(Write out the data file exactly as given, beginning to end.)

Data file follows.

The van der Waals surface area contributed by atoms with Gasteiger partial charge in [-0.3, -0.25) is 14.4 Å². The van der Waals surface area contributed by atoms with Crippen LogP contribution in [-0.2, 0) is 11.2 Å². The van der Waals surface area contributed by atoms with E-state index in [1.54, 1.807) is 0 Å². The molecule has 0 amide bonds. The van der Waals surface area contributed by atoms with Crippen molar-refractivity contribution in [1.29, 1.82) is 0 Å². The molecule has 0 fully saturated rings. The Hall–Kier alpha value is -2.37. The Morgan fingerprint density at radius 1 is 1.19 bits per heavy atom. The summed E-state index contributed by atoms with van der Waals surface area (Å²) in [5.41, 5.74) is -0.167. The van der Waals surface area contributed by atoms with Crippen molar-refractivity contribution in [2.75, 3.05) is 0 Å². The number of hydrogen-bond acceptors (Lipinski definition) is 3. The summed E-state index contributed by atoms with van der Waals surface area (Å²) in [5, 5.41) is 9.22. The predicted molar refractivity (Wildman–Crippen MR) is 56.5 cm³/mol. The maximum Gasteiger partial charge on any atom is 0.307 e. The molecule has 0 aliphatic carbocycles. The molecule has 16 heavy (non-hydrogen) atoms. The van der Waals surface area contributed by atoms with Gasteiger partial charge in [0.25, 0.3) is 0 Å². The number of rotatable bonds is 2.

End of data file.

The van der Waals surface area contributed by atoms with Gasteiger partial charge in [-0.3, -0.25) is 14.4 Å². The van der Waals surface area contributed by atoms with Crippen LogP contribution in [-0.2, 0) is 11.2 Å². The van der Waals surface area contributed by atoms with E-state index in [1.54, 1.807) is 0 Å². The molecule has 0 amide bonds. The van der Waals surface area contributed by atoms with Crippen molar-refractivity contribution in [1.29, 1.82) is 0 Å². The molecule has 0 fully saturated rings. The Hall–Kier alpha value is -2.37. The Morgan fingerprint density at radius 1 is 1.19 bits per heavy atom. The summed E-state index contributed by atoms with van der Waals surface area (Å²) in [5.41, 5.74) is -0.167. The van der Waals surface area contributed by atoms with Crippen molar-refractivity contribution in [2.75, 3.05) is 0 Å². The number of hydrogen-bond acceptors (Lipinski definition) is 3. The summed E-state index contributed by atoms with van der Waals surface area (Å²) in [5, 5.41) is 9.22. The predicted molar refractivity (Wildman–Crippen MR) is 56.5 cm³/mol. The maximum Gasteiger partial charge on any atom is 0.307 e. The molecule has 0 aliphatic carbocycles. The molecule has 16 heavy (non-hydrogen) atoms. The van der Waals surface area contributed by atoms with Gasteiger partial charge in [0.25, 0.3) is 0 Å². The number of rotatable bonds is 2.